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Treatment of high cholesterol

Changing your lifestyle including your diet and getting more active can help treat high cholesterol, but you may also need medication. Find out more.

Many people can reduce their cholesterol by switching to healthy foods and moving more – walking, going to the gym or taking the stairs instead of the lift. And cutting back on alcohol and stopping smoking definitely help.

Find out more about preventing high cholesterol.

But if your cholesterol level hasn't dropped after a few months, you may need medication to lower your cholesterol.

Taking medication for your cholesterol

If you have diabetes and are over the age of 40 or have existing cardio vascular disease (CVD) and are younger than 40, you will almost certainly benefit from taking a statin to reduce your CVD risk.

Statins reduce cholesterol production in the liver as well as having a number of other effects.

Your doctor or nurse is likely to start you on a medicine called atorvastatin, and usually at 20mg. If you think you are experiencing any side effects that are troublesome, talk to the doctor in charge of your care.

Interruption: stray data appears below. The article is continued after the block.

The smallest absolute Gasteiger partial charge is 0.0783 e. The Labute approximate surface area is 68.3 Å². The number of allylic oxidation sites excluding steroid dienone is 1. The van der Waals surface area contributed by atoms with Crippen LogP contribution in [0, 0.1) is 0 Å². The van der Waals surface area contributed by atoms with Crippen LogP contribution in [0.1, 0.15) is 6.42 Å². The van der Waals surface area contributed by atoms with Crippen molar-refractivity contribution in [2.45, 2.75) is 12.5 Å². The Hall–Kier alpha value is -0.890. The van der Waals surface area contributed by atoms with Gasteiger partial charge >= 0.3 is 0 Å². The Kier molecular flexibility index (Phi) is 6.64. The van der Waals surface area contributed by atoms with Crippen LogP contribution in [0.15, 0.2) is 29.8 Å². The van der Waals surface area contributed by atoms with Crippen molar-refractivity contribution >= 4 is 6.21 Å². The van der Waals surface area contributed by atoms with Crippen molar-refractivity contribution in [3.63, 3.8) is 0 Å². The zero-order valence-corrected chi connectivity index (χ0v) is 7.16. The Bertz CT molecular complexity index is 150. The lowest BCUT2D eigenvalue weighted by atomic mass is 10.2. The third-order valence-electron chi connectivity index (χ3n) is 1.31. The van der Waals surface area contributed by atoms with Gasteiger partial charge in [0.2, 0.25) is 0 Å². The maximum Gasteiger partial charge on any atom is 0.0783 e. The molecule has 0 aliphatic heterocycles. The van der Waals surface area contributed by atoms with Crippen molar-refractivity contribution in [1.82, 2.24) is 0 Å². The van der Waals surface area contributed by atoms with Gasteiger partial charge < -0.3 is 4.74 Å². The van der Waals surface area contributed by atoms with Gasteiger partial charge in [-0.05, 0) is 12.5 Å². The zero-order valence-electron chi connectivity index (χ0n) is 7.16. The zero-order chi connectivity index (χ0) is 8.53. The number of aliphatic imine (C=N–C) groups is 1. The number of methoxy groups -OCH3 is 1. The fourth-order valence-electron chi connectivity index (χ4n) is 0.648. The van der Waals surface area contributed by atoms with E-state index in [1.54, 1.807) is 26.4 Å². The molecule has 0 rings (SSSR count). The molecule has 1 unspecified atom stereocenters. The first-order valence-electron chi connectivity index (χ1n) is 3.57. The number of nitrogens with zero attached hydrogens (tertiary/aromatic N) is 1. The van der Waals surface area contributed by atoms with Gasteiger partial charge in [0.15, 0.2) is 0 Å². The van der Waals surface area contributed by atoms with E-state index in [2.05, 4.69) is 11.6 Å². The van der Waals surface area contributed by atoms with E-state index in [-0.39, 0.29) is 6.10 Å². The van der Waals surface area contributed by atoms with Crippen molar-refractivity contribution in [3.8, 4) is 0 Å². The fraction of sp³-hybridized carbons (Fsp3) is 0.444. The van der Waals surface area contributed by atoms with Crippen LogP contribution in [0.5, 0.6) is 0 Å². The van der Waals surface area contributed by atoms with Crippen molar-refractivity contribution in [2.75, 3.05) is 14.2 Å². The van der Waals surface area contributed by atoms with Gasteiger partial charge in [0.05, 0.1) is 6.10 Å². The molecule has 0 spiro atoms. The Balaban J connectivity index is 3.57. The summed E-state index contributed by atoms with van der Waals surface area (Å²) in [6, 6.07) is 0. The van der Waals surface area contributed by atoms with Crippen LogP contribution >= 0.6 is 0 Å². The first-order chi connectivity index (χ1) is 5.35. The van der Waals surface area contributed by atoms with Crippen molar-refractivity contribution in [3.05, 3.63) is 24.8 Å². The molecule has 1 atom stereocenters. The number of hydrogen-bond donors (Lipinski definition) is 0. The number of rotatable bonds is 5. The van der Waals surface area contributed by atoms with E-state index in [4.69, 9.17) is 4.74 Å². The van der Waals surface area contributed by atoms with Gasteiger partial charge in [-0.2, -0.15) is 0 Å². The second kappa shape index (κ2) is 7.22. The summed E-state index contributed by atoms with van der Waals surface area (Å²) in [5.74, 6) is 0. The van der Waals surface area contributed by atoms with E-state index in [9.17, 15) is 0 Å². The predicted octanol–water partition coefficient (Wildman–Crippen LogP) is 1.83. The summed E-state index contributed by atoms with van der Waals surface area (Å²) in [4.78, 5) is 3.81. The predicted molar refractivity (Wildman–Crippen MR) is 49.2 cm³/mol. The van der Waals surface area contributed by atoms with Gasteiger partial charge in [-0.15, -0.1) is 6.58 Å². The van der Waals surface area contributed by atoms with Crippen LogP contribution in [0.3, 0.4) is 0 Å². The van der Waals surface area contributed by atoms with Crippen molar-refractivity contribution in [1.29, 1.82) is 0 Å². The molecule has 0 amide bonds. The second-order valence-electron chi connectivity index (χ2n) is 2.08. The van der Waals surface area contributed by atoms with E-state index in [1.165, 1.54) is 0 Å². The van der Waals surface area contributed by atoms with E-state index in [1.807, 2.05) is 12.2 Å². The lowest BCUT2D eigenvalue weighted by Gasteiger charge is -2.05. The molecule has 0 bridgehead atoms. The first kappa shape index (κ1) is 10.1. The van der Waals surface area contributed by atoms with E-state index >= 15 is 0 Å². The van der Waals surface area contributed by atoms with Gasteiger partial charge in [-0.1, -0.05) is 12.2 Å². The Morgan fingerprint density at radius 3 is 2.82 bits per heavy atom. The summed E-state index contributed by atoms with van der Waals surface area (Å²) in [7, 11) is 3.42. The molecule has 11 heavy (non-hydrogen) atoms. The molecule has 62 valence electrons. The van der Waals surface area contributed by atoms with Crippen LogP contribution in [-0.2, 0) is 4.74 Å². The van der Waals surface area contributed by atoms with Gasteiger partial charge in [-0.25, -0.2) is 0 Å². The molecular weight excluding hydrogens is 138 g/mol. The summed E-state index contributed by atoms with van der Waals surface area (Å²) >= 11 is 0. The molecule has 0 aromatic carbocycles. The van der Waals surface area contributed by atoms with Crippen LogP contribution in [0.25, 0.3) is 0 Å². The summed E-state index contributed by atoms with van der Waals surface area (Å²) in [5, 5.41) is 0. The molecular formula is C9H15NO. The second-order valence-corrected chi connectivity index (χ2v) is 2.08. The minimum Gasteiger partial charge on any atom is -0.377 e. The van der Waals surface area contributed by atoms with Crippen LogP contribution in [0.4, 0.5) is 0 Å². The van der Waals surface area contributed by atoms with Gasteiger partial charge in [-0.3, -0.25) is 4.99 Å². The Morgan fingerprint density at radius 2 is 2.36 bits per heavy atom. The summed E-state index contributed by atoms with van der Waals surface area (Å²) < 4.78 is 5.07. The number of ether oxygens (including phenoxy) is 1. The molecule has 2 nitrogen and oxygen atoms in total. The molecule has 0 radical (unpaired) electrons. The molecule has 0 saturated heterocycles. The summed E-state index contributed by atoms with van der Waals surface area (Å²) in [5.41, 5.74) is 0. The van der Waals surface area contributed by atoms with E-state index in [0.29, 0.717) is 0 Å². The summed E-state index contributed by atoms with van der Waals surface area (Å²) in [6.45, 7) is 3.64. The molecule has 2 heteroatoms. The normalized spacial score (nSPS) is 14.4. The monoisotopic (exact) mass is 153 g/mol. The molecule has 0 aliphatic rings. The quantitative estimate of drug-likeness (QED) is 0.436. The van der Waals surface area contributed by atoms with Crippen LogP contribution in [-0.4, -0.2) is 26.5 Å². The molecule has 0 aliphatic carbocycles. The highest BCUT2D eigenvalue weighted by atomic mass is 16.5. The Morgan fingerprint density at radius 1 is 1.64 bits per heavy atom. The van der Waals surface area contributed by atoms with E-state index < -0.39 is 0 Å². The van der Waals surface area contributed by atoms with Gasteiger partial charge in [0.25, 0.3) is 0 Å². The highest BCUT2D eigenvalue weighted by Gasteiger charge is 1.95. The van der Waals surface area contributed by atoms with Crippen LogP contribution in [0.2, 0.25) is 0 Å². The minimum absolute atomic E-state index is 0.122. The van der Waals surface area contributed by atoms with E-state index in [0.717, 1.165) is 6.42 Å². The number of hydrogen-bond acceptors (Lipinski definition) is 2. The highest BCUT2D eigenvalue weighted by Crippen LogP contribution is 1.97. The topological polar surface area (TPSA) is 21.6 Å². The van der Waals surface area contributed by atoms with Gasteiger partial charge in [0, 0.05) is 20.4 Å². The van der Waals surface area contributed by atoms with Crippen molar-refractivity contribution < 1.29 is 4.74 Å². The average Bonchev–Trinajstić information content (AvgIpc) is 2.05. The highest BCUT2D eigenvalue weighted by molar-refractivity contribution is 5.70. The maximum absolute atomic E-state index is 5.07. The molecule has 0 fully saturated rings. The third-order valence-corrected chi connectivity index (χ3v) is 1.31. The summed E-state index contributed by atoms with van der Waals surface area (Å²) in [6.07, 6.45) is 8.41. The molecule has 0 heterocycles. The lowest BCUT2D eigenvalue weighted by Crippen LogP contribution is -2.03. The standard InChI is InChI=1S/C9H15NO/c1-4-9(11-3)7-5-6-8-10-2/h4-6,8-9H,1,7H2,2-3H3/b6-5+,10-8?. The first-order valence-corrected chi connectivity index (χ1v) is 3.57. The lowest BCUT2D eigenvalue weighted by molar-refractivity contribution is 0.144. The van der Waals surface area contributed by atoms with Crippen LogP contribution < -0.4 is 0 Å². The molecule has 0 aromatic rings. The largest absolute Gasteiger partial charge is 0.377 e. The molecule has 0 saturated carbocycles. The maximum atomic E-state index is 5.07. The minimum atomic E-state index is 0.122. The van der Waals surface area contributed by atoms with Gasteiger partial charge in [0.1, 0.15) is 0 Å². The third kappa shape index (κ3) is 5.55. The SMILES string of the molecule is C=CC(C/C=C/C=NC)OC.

Your dose may need to be adjusted or you may need a different type of statin.

Other medicines which may be used, but are not as common, include:

  • Ezetimibe, which blocks the absorption of cholesterol from food and bile juices in your intestines into your blood.
  • A bile acid sequestrant or a fibrate, which binds to bile acids in the intestine and stops them being reabsorbed so the body has to use cholesterol to make more bile acid.
  • Alirocumab or evolocumab, which is injected every two weeks to help the liver remove cholesterol from the blood.

Treatment for children

The treatment for children with familial (or inherited) hypercholesterolaemia is different. Children should always see a specialist doctor, who will look at things such as family history, their age and cholesterol level.

Find out more about diabetes treatment for children and young people.